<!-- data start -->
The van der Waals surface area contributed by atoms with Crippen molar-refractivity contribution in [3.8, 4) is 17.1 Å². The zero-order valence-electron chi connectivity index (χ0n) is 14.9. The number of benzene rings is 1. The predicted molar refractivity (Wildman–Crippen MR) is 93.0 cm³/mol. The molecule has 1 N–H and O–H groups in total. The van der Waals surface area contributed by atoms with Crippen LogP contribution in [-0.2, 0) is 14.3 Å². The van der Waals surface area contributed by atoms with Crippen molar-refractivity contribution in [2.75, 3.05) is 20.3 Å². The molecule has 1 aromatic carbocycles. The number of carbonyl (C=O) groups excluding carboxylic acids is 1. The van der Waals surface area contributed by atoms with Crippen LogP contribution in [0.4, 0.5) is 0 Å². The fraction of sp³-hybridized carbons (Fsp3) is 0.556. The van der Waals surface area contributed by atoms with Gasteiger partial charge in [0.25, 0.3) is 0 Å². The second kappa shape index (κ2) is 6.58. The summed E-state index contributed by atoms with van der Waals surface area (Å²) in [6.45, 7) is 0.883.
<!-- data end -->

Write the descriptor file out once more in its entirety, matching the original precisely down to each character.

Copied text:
The van der Waals surface area contributed by atoms with Crippen molar-refractivity contribution in [3.8, 4) is 17.1 Å². The zero-order valence-electron chi connectivity index (χ0n) is 14.9. The number of benzene rings is 1. The predicted molar refractivity (Wildman–Crippen MR) is 93.0 cm³/mol. The molecule has 1 N–H and O–H groups in total. The van der Waals surface area contributed by atoms with Crippen LogP contribution in [-0.2, 0) is 14.3 Å². The van der Waals surface area contributed by atoms with Crippen molar-refractivity contribution in [2.75, 3.05) is 20.3 Å². The molecule has 1 aromatic carbocycles. The number of carbonyl (C=O) groups excluding carboxylic acids is 1. The van der Waals surface area contributed by atoms with Crippen LogP contribution in [0.4, 0.5) is 0 Å². The fraction of sp³-hybridized carbons (Fsp3) is 0.556. The van der Waals surface area contributed by atoms with Gasteiger partial charge in [0.25, 0.3) is 0 Å². The second kappa shape index (κ2) is 6.58. The summed E-state index contributed by atoms with van der Waals surface area (Å²) in [6.45, 7) is 0.883.